Argentina’s exports of soybean meal — a key ingredient in animal feed — have slumped following the country’s disastrous soybean harvest. International buyers instead are increasing purchases from Brazil and the US to help make up the shortfall.
Argentina, the world’s No. 1 exporter of soybean meal and oil, suffered one of the worst droughts in its history, leading to sharply lower production of soybeans, corn, and wheat, as Gro wrote about here. Gro’s Argentina Soybean Yield Forecast Model signaled the drought’s harsh impact on the crop from the outset of the growing season last October.
Meanwhile, Argentina is being forced to sharply increase imports of soybeans as feedstock for its crushing industry. The jump in imports is expected to exacerbate runaway inflation in the country, where food prices have risen more than fivefold since January 2020, according to Gro’s Agricultural Price Inflation Application.
The oilseed sector accounts for the majority of Argentina’s total exports, as seen via this Gro display. So far in 2023, Argentina’s soybean meal exports, which flow mainly to Asia and Europe, are running 40% below the five-year average.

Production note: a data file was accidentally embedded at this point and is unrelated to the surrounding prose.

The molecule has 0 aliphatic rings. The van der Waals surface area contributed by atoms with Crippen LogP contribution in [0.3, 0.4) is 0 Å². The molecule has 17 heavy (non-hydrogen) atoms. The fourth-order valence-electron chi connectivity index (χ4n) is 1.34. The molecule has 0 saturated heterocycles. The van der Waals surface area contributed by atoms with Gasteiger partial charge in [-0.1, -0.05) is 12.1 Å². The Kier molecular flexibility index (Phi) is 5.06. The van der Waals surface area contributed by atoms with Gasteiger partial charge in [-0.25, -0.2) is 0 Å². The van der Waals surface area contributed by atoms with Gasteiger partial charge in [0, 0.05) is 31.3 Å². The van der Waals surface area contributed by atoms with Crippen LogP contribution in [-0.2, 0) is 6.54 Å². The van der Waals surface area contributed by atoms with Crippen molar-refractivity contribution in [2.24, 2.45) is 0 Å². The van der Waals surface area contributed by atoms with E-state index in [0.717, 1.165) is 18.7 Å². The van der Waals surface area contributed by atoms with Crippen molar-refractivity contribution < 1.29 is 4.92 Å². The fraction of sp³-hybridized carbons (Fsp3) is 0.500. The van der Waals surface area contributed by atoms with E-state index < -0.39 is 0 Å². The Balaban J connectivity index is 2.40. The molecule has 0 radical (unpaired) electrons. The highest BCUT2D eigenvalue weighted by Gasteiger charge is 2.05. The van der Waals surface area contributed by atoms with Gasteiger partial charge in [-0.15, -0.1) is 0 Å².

Some of those lost sales are accruing to the US, where export commitments for soybean meal have risen above their historical average since early May. While US soybean ending stocks are the lowest since 2015, ending stocks for soybean meal are at a three-year high.
For Brazil, soybean meal exports have jumped sharply above historical averages, as seen in this Gro display. Brazil is flush with stocks following the country’s record soybean harvest.
Argentina’s imports of soybeans — mainly from Brazil and Paraguay — are expected to double this year from last year’s levels, adding to the inflationary pressure that has strained the country for several years.
Most agricultural commodities are traded in US dollars, which makes imports more expensive when a country’s currency loses value against the dollar, not accounting for price changes of the underlying commodity. The Argentine peso has declined 49.8% against the US dollar over the past 12 months, according to the Gro Currency Browser. Meanwhile, Argentina’s domestic food price inflation is up 445% since January 2020, as shown by Gro’s Agricultural Price Inflation Application.
Argentina is forecast to import a record 8.3 million tonnes of soybeans this season, according to USDA figures. Argentina’s soybean harvest, at 27 million tonnes, represents the smallest crop in more than two decades, and a near 40% reduction from last year. Imports could increase further if harvest estimates continue to be downgraded.